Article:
Local authority failed to explain what direct payments could be used for, ombudsman finds

Surrey council's actions meant young man 'missed opportunity for support reflecting his preferences' as money sat unspent

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A local authority caused a young man to miss out on support in line with his preferences, the local government and social care ombudsman has found.

The watchdog upheld several complaints made on behalf of the man, ‘Mr E’, who has a learning disability, autism and dyslexia.

His mother, ‘Mrs D’, said Surrey council had failed to explain to her what Mr E’s direct payments could be spent on, despite repeated attempts by her to establish this. She also said the council had failed to review his needs as an adult.

The ombudsman ordered the local authority to pay Mrs D £250 and Mr E £750, and to issue him with a care and support plan.

Payments transfer

Mr E had been in receipt of a direct payment from Surrey council’s children’s services, which became the responsibility of the adult social care transitions team upon him turning 18.

He had a personal budget of £180 and his support plan listed the council as agreeing to fund £80 personal training and a similar amount on help from a personal assistant around shopping, cooking and using public transport. The direct payment agreement also stipulated that Mr E returned unused money and repay any outgoings not in line with the agreement.

Between September 2014 and March 2015, Mrs D said she contacted the transitions team on numerous occasions to find out what she was allowed to spend the direct payment on. She was eventually told it could go on gym training, petrol expenses and football club subscriptions.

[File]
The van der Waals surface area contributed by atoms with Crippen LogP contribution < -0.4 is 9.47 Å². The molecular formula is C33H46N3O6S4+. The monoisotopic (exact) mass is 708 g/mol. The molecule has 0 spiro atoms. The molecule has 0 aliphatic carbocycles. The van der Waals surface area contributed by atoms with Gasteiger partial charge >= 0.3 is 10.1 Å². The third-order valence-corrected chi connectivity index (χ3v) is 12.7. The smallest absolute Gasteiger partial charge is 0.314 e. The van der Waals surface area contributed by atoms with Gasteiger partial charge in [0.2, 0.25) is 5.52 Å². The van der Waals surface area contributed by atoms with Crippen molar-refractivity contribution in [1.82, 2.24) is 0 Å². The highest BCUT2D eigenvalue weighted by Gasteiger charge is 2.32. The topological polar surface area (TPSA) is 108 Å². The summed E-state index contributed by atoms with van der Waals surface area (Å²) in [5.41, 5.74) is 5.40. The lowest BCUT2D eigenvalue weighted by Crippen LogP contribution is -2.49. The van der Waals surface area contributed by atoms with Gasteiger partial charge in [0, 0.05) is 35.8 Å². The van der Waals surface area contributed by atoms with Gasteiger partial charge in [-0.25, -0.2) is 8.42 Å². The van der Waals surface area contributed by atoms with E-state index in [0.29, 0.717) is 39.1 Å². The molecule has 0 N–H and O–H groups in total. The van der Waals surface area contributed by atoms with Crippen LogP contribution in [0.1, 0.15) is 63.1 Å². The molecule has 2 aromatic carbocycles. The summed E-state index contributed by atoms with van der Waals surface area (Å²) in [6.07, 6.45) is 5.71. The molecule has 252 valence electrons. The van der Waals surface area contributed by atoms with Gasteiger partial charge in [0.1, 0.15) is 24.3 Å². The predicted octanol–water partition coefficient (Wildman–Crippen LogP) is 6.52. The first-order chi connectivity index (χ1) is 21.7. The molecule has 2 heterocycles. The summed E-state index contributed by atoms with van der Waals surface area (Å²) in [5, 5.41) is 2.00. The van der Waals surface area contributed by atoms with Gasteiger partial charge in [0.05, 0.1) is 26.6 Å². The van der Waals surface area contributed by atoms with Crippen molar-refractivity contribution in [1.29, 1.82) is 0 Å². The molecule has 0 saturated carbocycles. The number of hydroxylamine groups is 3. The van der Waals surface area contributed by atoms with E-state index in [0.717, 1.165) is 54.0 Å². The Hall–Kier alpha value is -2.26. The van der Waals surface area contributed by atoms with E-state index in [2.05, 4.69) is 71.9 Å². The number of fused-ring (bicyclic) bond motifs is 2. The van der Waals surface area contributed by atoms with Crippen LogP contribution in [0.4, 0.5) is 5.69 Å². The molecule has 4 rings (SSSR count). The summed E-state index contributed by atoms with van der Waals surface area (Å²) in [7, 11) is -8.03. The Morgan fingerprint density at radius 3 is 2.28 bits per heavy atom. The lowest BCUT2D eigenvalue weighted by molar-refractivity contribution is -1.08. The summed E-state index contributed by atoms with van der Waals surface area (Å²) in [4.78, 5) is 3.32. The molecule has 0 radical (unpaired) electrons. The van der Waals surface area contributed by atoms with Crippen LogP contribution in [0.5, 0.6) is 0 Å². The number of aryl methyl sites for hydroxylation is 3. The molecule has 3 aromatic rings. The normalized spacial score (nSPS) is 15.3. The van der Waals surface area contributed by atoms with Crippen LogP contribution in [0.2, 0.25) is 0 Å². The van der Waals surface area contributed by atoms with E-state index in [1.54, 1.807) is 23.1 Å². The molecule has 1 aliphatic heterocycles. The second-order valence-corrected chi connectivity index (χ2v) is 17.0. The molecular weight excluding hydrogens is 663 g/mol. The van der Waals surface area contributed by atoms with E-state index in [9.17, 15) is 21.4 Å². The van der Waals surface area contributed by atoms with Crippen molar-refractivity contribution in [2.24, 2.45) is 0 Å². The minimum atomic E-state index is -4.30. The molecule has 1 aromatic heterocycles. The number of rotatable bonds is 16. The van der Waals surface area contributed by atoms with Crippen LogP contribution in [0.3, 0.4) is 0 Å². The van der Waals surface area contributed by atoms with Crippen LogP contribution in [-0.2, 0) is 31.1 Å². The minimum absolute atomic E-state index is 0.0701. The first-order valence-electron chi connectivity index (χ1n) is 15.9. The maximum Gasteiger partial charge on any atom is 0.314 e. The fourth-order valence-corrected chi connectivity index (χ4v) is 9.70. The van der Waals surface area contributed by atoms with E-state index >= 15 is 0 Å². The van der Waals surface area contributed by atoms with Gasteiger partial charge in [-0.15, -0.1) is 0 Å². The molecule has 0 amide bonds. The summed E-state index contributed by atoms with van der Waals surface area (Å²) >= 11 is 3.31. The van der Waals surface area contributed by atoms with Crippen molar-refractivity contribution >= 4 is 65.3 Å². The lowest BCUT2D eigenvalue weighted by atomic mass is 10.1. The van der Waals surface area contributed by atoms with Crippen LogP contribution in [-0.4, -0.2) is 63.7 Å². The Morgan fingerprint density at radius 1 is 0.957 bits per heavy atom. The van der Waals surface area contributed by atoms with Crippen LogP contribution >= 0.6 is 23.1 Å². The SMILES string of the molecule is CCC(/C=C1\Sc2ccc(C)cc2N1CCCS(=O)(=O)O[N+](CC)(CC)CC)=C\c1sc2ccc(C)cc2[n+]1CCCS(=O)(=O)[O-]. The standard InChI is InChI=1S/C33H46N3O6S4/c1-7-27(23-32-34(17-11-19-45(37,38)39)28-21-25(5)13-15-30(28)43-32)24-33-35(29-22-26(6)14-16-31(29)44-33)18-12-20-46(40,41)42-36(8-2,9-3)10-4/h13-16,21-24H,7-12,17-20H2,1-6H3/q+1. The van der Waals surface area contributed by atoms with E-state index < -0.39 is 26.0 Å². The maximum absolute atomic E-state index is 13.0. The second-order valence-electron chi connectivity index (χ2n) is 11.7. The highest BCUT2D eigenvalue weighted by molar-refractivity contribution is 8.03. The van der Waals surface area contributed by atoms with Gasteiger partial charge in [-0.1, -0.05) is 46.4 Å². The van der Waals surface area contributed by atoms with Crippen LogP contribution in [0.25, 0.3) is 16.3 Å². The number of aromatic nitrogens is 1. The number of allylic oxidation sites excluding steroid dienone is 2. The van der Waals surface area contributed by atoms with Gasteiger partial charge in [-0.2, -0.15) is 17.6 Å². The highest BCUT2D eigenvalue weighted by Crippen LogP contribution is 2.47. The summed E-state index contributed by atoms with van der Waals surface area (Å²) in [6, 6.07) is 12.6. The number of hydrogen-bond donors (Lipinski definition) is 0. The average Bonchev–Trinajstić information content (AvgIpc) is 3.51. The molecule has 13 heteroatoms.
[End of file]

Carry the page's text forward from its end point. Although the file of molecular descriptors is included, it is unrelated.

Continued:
The ombudsman’s report noted that some of Mrs D’s calls appeared to have gone unrecorded by the council.

Driving lesson uncertainty

At a meeting with a duty worker in July 2015, Mrs D again sought clarity over the payments. It was suggested Mr E could use them for driving lessons – subject to a manager’s approval – and recorded that a new assessment and revised support plan may be necessary.

The situation dragged on for a further year with no review being carried out. During this time the council sporadically authorised payments being used for driving lessons, but also made a demand – which it then withdrew – that Mrs D pay back £1,000 which it said had gone on unauthorised spending.

While an assessment of need was completed in September 2016, a new support plan still failed to materialise – while thousands of pounds of unspent payments accumulated in Mr E’s account because of the resulting uncertainty of what they could be used for.

At various times over the next 12 months the council variously told Mrs D that direct payments could not “in any case” be used for driving lessons, and that it would fund some more in recognition of its poor communications.

At a meeting in October 2017, Mrs D was told by a social worker that she was still working on Mr E’s support plan.

‘Mixed messages’

The ombudsman’s investigation found Surrey council had in fact carried out review of Mr E’s care and support plan in 2014, 2015 and 2016 but had failed to communicated the outcomes to Mrs D.

“The failure to communicate the review outcome caused Mrs D avoidable uncertainty,” the ombudsman’s report said. “And it meant she did not use the direct payment fully because she was unsure what she could spend it on. I consider she received mixed messages.”

The watchdog also found evidence that Mrs D had been asking for advice on a regular basis regarding what payments could be spent on, but that this had not been explained, causing her distress and frustration.

It ordered Surrey council to make “all reasonable efforts” to agree a new support plan with Mr E, in line with the Care Act 2014.